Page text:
From the Dust-Bins: The Lost World

U.S.; Science-Fiction/Adventure; 1925; 93 minutes (originally 106 minutes); Directed by: Harry Hoyt; Produced by: Jamie White (executive), Earl Hudson (unc); Based off of the novel by Sir Arthur Conan Doyle; First National Pictures

Very few times before in film history has the audience looked upon a special effect and wonder in astonishment “How did they film that?” Especially in today’s technologically driven world, where most of the wonder of special effects have been stolen under the common knowledge of computer graphics. Upon the introduction of computer imagery in films like Terminator 2: Judgment Day and Jurassic Park, the sense of wonder was only increased. But after hearing of the amazing new technology and the wonders it can perform, most special effects can be swept under the rug with a quick realization of our digital world. Not to mention the over-use of that technology nowadays just makes “special” effects nothing special at all to today’s audiences.

Such was not the case back in 1922, when renowned Sherlock Holmes writer Sir Arthur Conan Doyle strolled into Society of American Magicians meeting with a 35mm film reel tucked under his arm. His friend, renowned illusionist and escape artist Harry Houdini, was a part of the society of magicians, and Doyle wanted to impress him and his friends at the society with a magic trick even the great Houdini couldn’t explain. Doyle projected the film reel, and the screen filled with dinosaurs going about their natural daily lives. The footage included shots of a Triceratops family, a Stegosaurus, and even the carnivorous Allosaurus attacking said dinosaurs. After the viewing, Doyle refused to answer the questions the magicians bombarded him with about the film’s origin. The very next day, the New York Times‘ front page article stated “[Conan Doyle’s] monsters of the ancient world, or of the new world which he has discovered in the ether, were extraordinarily lifelike. If fakes, they were masterpieces.”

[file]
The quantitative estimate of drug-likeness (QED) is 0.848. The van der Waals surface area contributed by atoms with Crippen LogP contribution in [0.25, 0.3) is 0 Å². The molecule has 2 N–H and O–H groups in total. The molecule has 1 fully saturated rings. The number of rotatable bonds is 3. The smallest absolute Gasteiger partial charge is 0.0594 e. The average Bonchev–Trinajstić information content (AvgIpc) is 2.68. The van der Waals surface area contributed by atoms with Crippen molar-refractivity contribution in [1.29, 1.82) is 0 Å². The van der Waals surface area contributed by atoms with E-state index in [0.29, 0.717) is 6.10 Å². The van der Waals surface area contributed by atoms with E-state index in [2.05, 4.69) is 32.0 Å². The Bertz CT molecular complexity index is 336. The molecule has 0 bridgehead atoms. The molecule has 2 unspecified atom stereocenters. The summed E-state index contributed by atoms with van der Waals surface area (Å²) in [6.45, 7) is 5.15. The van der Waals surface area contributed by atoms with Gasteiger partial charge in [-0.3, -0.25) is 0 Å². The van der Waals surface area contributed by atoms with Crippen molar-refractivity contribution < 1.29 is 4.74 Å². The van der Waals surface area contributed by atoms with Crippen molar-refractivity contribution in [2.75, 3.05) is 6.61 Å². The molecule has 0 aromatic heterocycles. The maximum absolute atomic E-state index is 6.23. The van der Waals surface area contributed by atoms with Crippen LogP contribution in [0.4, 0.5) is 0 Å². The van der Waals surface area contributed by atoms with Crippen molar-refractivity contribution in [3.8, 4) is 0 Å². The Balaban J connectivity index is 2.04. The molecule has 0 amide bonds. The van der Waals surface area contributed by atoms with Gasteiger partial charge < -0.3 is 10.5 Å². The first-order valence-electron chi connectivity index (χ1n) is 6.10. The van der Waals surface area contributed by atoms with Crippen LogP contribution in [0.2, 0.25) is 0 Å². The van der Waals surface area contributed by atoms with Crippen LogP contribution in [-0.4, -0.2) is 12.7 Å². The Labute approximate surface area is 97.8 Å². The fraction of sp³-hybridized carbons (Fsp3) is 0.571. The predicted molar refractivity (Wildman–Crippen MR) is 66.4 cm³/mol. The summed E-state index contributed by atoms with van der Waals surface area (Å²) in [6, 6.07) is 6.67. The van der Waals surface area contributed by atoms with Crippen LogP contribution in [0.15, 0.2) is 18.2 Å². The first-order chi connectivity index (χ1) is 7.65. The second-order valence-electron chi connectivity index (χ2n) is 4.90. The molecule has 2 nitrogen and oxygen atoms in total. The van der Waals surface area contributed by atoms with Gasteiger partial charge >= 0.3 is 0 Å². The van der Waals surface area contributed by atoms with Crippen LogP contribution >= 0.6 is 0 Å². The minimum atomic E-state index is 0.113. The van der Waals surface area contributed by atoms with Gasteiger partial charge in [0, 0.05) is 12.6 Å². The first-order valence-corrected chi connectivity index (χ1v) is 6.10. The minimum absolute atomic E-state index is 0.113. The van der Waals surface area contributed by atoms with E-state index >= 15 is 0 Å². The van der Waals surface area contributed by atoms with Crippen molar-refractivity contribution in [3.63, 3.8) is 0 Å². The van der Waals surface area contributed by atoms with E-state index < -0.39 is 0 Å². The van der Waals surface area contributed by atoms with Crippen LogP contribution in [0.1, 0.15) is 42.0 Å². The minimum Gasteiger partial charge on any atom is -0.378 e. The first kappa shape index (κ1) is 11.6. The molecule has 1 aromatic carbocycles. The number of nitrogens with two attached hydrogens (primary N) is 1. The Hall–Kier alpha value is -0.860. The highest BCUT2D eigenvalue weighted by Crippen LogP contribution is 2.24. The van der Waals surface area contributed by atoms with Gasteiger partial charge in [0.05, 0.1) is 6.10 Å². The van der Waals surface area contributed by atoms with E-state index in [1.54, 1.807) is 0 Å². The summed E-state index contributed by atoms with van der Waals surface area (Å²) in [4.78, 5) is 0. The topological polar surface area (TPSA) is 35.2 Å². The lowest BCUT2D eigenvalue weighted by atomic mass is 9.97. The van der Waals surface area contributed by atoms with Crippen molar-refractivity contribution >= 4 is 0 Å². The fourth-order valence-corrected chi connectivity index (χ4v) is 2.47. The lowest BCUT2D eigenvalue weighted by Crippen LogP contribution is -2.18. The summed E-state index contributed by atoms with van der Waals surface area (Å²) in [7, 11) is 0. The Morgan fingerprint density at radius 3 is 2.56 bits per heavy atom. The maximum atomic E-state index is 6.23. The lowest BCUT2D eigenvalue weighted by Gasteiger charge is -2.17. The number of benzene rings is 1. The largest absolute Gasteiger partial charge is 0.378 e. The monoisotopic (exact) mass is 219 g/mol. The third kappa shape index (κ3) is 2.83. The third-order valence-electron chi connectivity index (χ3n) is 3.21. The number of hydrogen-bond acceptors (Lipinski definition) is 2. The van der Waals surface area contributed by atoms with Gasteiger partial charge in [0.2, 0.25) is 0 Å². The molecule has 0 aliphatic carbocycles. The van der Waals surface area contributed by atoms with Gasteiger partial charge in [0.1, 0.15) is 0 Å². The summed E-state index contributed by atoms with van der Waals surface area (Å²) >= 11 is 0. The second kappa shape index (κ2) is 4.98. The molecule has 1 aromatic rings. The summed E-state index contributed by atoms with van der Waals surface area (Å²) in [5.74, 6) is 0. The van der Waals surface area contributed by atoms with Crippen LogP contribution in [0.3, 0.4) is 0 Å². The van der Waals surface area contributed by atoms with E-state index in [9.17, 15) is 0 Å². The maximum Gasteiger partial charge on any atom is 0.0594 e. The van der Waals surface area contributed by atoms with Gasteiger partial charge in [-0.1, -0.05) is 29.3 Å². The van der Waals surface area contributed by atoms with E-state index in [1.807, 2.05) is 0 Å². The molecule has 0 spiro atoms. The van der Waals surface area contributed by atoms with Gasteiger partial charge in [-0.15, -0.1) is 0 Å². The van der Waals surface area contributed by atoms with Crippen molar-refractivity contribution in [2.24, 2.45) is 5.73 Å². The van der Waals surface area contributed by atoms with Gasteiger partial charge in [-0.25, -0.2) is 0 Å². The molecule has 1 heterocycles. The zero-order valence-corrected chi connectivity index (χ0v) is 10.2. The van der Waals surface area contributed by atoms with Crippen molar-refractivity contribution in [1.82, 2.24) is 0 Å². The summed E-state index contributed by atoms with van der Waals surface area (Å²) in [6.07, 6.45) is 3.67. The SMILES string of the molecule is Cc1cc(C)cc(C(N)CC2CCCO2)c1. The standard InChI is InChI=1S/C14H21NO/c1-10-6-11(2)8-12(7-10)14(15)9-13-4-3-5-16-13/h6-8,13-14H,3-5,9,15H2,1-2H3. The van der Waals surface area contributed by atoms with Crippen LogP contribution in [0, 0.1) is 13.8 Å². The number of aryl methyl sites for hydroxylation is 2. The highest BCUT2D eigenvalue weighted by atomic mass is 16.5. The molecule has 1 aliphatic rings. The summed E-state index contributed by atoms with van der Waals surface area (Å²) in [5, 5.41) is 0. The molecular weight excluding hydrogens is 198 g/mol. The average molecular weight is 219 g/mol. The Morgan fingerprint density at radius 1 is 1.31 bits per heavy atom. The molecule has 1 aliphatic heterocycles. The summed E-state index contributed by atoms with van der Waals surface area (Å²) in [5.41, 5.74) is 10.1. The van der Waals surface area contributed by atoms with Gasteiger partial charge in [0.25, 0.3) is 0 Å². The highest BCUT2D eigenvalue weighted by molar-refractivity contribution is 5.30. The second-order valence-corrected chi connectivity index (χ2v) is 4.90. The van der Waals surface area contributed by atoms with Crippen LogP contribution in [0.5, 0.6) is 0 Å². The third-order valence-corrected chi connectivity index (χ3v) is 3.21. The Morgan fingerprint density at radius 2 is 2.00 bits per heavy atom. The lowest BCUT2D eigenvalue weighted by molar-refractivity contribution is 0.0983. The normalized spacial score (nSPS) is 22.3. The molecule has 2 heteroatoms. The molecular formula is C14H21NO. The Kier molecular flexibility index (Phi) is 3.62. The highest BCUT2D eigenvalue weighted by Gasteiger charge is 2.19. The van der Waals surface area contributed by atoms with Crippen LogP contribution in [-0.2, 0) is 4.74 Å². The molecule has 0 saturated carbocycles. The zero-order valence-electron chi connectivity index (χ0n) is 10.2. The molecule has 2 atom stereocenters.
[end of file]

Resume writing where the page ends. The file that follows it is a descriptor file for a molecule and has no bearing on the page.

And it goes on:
This was how the film adaptation of Doyle’s The Lost World, the first book in his new science fiction book series, came into the world’s public knowledge; 10 years after the book began publication. Not only did this film pioneer as the first feature length live-action dinosaur film, but was possibly the first feature length film in the world to rely on stop-motion animation as the main special effect tool. It also seemed to be such a hot picture that it became the first film to be screen in airplanes during long flights.

The film starts off very similarly to Doyle’s book. Edward Malone (played by Lloyd Hughes) is introduced trying to win over his love-interest Gladys Hungerford (Alma Bennett), who swears she shall not settle for any man unless he can look death in the face and not flinch. So Malone returns to his newspaper reporter job and requests to be sent on a dangerous mission. Malone is sent out to try and make contact with a violent man Professor Challenger (Wallace Berry), who seems hellbent on getting the scientific community in London to fund an expedition to the uncharted lands of South America in search of the dinosaurs rumored to have survived there.

Maple White (Bessie Love) hides out in a cave.

The film takes its time setting up the anticipation of the dinosaurs, as well as the mystery of the unfortunate explorer Maple White, who never returned after reporting the dinosaur sightings. Sir John Roxton (Lewis Stone) and White’s daughter, Paula (Bessie Love), are also introduced to form a love triangle between the two and Malone. The four people, plus another scientist named Summerlee (Arthur Hoyt), set out to confirm or deny the dinosaur rumors of South America, as well as find the missing Maple White. After traveling to the plateau in the Amazon a giant Brontosaurus ruins any chance the team had of returning home, and the film becomes a survival story with strong romantic undertones butting in from the film’s love triangle story.